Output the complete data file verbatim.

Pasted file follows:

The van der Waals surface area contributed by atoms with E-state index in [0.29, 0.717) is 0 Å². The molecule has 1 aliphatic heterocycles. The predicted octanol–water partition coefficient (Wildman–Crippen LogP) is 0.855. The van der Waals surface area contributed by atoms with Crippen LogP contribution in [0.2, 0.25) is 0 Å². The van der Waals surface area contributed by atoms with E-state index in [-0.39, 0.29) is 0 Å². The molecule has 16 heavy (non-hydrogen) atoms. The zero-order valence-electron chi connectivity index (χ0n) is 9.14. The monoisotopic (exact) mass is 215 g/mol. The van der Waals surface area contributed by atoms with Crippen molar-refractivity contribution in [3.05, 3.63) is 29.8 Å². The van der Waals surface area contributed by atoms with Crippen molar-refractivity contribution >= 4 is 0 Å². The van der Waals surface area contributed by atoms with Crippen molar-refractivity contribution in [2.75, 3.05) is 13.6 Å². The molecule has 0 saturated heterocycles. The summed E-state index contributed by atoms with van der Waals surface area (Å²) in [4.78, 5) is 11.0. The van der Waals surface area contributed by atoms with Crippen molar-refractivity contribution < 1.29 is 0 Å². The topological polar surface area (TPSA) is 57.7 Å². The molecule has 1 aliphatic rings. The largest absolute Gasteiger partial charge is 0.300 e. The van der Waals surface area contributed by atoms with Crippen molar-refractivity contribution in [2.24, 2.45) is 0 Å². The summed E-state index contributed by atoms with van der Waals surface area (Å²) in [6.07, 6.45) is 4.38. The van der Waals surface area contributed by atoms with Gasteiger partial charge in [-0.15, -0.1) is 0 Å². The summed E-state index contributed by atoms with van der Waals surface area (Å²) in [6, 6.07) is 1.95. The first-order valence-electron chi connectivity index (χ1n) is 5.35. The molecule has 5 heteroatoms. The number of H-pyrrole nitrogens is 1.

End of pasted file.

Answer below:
The van der Waals surface area contributed by atoms with E-state index in [0.29, 0.717) is 0 Å². The molecule has 1 aliphatic heterocycles. The predicted octanol–water partition coefficient (Wildman–Crippen LogP) is 0.855. The van der Waals surface area contributed by atoms with Crippen LogP contribution in [0.2, 0.25) is 0 Å². The van der Waals surface area contributed by atoms with E-state index in [-0.39, 0.29) is 0 Å². The molecule has 16 heavy (non-hydrogen) atoms. The zero-order valence-electron chi connectivity index (χ0n) is 9.14. The monoisotopic (exact) mass is 215 g/mol. The van der Waals surface area contributed by atoms with Crippen molar-refractivity contribution in [3.05, 3.63) is 29.8 Å². The van der Waals surface area contributed by atoms with Crippen molar-refractivity contribution >= 4 is 0 Å². The van der Waals surface area contributed by atoms with Crippen molar-refractivity contribution in [2.75, 3.05) is 13.6 Å². The molecule has 0 saturated heterocycles. The summed E-state index contributed by atoms with van der Waals surface area (Å²) in [4.78, 5) is 11.0. The van der Waals surface area contributed by atoms with Crippen molar-refractivity contribution < 1.29 is 0 Å². The topological polar surface area (TPSA) is 57.7 Å². The molecule has 1 aliphatic rings. The largest absolute Gasteiger partial charge is 0.300 e. The van der Waals surface area contributed by atoms with Crippen molar-refractivity contribution in [2.24, 2.45) is 0 Å². The summed E-state index contributed by atoms with van der Waals surface area (Å²) in [6.07, 6.45) is 4.38. The van der Waals surface area contributed by atoms with Gasteiger partial charge in [-0.15, -0.1) is 0 Å². The summed E-state index contributed by atoms with van der Waals surface area (Å²) in [6, 6.07) is 1.95. The first-order valence-electron chi connectivity index (χ1n) is 5.35. The molecule has 5 heteroatoms. The number of H-pyrrole nitrogens is 1.